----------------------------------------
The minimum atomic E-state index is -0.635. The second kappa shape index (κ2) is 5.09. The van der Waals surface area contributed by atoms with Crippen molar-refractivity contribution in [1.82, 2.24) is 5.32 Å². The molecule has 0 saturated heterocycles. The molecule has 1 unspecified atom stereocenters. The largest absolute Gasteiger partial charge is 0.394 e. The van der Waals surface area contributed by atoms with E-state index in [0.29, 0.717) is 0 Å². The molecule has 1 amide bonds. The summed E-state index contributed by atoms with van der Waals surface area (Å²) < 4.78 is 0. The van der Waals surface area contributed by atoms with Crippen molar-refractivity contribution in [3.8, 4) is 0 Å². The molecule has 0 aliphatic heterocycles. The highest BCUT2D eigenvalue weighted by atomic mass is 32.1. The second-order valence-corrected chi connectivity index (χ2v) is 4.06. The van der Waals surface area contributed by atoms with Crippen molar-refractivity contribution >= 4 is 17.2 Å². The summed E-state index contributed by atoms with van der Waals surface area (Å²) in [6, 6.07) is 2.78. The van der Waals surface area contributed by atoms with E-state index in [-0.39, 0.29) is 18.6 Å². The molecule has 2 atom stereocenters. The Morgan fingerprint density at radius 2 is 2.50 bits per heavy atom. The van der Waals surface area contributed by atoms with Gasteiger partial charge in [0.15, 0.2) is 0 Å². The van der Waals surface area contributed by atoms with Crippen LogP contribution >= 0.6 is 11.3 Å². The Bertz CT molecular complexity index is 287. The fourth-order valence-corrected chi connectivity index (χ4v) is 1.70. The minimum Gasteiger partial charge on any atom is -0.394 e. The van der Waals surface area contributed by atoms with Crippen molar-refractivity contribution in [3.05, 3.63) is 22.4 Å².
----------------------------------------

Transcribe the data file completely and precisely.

The minimum atomic E-state index is -0.635. The second kappa shape index (κ2) is 5.09. The van der Waals surface area contributed by atoms with Crippen molar-refractivity contribution in [1.82, 2.24) is 5.32 Å². The molecule has 0 saturated heterocycles. The molecule has 1 unspecified atom stereocenters. The largest absolute Gasteiger partial charge is 0.394 e. The van der Waals surface area contributed by atoms with E-state index in [0.29, 0.717) is 0 Å². The molecule has 1 amide bonds. The summed E-state index contributed by atoms with van der Waals surface area (Å²) < 4.78 is 0. The van der Waals surface area contributed by atoms with Crippen molar-refractivity contribution in [3.8, 4) is 0 Å². The molecule has 0 aliphatic heterocycles. The highest BCUT2D eigenvalue weighted by atomic mass is 32.1. The second-order valence-corrected chi connectivity index (χ2v) is 4.06. The van der Waals surface area contributed by atoms with Crippen molar-refractivity contribution >= 4 is 17.2 Å². The summed E-state index contributed by atoms with van der Waals surface area (Å²) in [6, 6.07) is 2.78. The van der Waals surface area contributed by atoms with E-state index in [-0.39, 0.29) is 18.6 Å². The molecule has 2 atom stereocenters. The Morgan fingerprint density at radius 2 is 2.50 bits per heavy atom. The van der Waals surface area contributed by atoms with Gasteiger partial charge in [0.15, 0.2) is 0 Å². The van der Waals surface area contributed by atoms with Crippen LogP contribution >= 0.6 is 11.3 Å². The Bertz CT molecular complexity index is 287. The fourth-order valence-corrected chi connectivity index (χ4v) is 1.70. The minimum Gasteiger partial charge on any atom is -0.394 e. The van der Waals surface area contributed by atoms with Crippen molar-refractivity contribution in [3.05, 3.63) is 22.4 Å².